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Nintendo's House of Glass

Cube Clubs and classic advertising will drive consumers to their local gaming emporium, the Japanese gaming giant hopes

Dark blue icons of video game controllers on a light blue background
Image credit: Eurogamer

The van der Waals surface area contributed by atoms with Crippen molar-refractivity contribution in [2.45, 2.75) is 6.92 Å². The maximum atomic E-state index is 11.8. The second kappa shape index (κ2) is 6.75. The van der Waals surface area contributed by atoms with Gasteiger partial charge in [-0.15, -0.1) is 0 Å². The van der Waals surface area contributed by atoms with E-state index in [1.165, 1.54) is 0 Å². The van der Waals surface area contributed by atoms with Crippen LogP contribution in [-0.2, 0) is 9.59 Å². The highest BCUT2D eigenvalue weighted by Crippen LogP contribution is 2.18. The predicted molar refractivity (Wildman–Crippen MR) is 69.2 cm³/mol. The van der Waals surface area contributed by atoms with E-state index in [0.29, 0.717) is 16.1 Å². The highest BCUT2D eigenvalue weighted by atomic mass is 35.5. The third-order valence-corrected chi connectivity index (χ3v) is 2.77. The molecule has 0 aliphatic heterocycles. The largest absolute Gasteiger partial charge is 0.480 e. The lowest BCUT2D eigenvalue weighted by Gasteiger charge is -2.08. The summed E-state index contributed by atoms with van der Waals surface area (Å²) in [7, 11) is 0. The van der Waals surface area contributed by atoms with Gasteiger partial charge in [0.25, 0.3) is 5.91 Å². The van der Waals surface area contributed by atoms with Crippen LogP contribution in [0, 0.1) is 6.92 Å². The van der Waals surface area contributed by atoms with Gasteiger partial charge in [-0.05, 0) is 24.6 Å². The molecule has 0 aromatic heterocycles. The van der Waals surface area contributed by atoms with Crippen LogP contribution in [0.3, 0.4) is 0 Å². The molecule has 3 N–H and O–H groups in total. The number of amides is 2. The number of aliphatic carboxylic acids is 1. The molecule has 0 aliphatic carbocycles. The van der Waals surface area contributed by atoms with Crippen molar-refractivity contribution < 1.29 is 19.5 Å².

Nintendo's far-reaching plans for GameCube marketing in Europe have been unveiled today, spanning TV, cinema, print and new media, as well as the WipEout-infused club scene. Although not quite so profound as Sony's David Lynch Third Place advertisements, the TV and cinema campaign aims to dramatise the immersive nature of Nintendo GameCube. As you may already have seen in footage released to the Internet, a glass cube dominates each advert, showing the blurred line between reality and the escapist fantasy of the gaming world. That's what it says here. Each Leo Burnett-developed advert focuses on different elements of the fifty games promised by the summer, including footage from the likes of Luigi's Mansion, Super Smash Brothers Melee and Rogue Leader. The new signature line, "Life's a Game" is also used. Although your humble correspondent has yet to witness any of the adverts first hand, if they're anywhere near as amusing as the GameBoy Advance campaign of last summer, then we thoroughly approve. In terms of media advertising, Nintendo plans contemporary campaigns including SMS spamming and spots on MTV and Yahoo. Promotional CD-Roms will be distributed en masse across the continent. Cube Clubs - a feature used to great effect in the United States - will pepper the land as part of a 42-date, 28-city tour of Europe. Each Cube Club will have all fifty playable titles as well as famous DJs and other attractions. In the UK, the tour will head to Newcastle, Glasgow, Manchester, Birmingham and finally London during April. Details at The final prong of Nintendo's campaign is its in-store displays. More than 3,500 interactive units will start appearing in game stores across Europe. Ultimately, the real question is whether or not all this exposure can help Nintendo beat off the threat of Microsoft. Sony is far and away the market leader, with little chance of being caught, but the Xbox - despite costing nearly twice as much as the humble GameCube - presents a more realistic, but equally formidable challenge. Taking on the will of Microsoft. Yikes. Related Feature - Nintendo busts out the chequebook

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